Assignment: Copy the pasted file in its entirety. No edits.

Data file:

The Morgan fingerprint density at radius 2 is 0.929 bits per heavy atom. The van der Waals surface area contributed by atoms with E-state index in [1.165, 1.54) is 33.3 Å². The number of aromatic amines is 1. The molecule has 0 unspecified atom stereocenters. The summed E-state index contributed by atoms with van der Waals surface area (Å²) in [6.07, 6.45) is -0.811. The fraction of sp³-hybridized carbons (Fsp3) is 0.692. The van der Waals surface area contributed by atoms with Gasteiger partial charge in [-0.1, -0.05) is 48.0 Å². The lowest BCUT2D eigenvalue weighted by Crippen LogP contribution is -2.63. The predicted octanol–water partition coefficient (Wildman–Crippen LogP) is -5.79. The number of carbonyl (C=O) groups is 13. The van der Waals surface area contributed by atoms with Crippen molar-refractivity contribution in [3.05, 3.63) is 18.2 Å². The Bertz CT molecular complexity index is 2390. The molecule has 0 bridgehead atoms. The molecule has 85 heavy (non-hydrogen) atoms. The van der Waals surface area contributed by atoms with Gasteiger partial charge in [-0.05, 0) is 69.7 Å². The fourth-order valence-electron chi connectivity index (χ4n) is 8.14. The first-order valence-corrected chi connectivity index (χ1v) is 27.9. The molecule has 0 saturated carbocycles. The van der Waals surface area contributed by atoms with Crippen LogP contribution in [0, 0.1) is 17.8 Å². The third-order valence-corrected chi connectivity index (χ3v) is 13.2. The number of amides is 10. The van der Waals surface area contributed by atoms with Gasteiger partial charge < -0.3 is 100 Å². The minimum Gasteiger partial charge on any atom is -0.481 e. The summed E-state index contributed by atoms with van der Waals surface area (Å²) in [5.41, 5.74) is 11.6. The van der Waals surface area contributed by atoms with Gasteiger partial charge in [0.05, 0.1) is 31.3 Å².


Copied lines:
The Morgan fingerprint density at radius 2 is 0.929 bits per heavy atom. The van der Waals surface area contributed by atoms with E-state index in [1.165, 1.54) is 33.3 Å². The number of aromatic amines is 1. The molecule has 0 unspecified atom stereocenters. The summed E-state index contributed by atoms with van der Waals surface area (Å²) in [6.07, 6.45) is -0.811. The fraction of sp³-hybridized carbons (Fsp3) is 0.692. The van der Waals surface area contributed by atoms with Gasteiger partial charge in [-0.1, -0.05) is 48.0 Å². The lowest BCUT2D eigenvalue weighted by Crippen LogP contribution is -2.63. The predicted octanol–water partition coefficient (Wildman–Crippen LogP) is -5.79. The number of carbonyl (C=O) groups is 13. The van der Waals surface area contributed by atoms with Crippen molar-refractivity contribution in [3.05, 3.63) is 18.2 Å². The Bertz CT molecular complexity index is 2390. The molecule has 0 bridgehead atoms. The molecule has 85 heavy (non-hydrogen) atoms. The van der Waals surface area contributed by atoms with Gasteiger partial charge in [-0.05, 0) is 69.7 Å². The fourth-order valence-electron chi connectivity index (χ4n) is 8.14. The first-order valence-corrected chi connectivity index (χ1v) is 27.9. The molecule has 0 saturated carbocycles. The van der Waals surface area contributed by atoms with Crippen LogP contribution in [0, 0.1) is 17.8 Å². The third-order valence-corrected chi connectivity index (χ3v) is 13.2. The number of amides is 10. The van der Waals surface area contributed by atoms with Gasteiger partial charge < -0.3 is 100 Å². The minimum Gasteiger partial charge on any atom is -0.481 e. The summed E-state index contributed by atoms with van der Waals surface area (Å²) in [5.41, 5.74) is 11.6. The van der Waals surface area contributed by atoms with Gasteiger partial charge in [0.05, 0.1) is 31.3 Å².